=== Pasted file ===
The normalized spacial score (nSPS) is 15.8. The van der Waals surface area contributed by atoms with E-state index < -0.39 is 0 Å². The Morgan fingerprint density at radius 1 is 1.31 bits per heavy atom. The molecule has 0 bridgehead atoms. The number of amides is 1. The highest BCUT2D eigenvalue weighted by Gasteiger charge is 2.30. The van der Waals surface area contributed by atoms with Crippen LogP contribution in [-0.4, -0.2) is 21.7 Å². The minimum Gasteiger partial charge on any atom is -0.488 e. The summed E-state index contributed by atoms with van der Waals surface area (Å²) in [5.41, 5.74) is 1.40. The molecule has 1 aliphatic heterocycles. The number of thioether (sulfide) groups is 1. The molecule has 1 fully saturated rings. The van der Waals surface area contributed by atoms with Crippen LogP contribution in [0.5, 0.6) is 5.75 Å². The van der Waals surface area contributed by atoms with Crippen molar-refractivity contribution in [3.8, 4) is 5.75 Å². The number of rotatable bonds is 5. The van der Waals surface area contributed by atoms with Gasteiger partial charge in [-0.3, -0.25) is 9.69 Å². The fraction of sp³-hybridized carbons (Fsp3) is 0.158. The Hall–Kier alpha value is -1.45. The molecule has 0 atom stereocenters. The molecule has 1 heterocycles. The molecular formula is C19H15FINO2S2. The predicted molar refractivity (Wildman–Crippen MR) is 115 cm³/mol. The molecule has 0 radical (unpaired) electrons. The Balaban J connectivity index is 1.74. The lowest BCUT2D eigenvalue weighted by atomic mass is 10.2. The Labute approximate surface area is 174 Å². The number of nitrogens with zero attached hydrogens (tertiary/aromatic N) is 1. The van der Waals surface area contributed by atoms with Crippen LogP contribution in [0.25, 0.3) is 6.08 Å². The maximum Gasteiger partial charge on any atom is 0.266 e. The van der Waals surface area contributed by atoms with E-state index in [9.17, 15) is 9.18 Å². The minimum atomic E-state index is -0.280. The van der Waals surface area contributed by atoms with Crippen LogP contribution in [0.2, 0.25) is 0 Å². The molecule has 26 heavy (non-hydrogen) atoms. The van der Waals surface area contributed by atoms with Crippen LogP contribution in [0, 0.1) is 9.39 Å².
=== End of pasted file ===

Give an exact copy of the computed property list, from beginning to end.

The normalized spacial score (nSPS) is 15.8. The van der Waals surface area contributed by atoms with E-state index < -0.39 is 0 Å². The Morgan fingerprint density at radius 1 is 1.31 bits per heavy atom. The molecule has 0 bridgehead atoms. The number of amides is 1. The highest BCUT2D eigenvalue weighted by Gasteiger charge is 2.30. The van der Waals surface area contributed by atoms with Crippen LogP contribution in [-0.4, -0.2) is 21.7 Å². The minimum Gasteiger partial charge on any atom is -0.488 e. The summed E-state index contributed by atoms with van der Waals surface area (Å²) in [5.41, 5.74) is 1.40. The molecule has 1 aliphatic heterocycles. The number of thioether (sulfide) groups is 1. The molecule has 1 fully saturated rings. The van der Waals surface area contributed by atoms with Crippen LogP contribution in [0.5, 0.6) is 5.75 Å². The van der Waals surface area contributed by atoms with Crippen molar-refractivity contribution in [3.8, 4) is 5.75 Å². The number of rotatable bonds is 5. The van der Waals surface area contributed by atoms with Gasteiger partial charge in [-0.3, -0.25) is 9.69 Å². The fraction of sp³-hybridized carbons (Fsp3) is 0.158. The Hall–Kier alpha value is -1.45. The molecule has 0 atom stereocenters. The molecule has 1 heterocycles. The molecular formula is C19H15FINO2S2. The predicted molar refractivity (Wildman–Crippen MR) is 115 cm³/mol. The molecule has 0 radical (unpaired) electrons. The Balaban J connectivity index is 1.74. The lowest BCUT2D eigenvalue weighted by atomic mass is 10.2. The Labute approximate surface area is 174 Å². The number of nitrogens with zero attached hydrogens (tertiary/aromatic N) is 1. The van der Waals surface area contributed by atoms with Crippen LogP contribution in [0.25, 0.3) is 6.08 Å². The maximum Gasteiger partial charge on any atom is 0.266 e. The van der Waals surface area contributed by atoms with E-state index in [9.17, 15) is 9.18 Å². The minimum atomic E-state index is -0.280. The van der Waals surface area contributed by atoms with Crippen LogP contribution in [0.2, 0.25) is 0 Å². The molecule has 26 heavy (non-hydrogen) atoms. The van der Waals surface area contributed by atoms with Crippen LogP contribution in [0, 0.1) is 9.39 Å².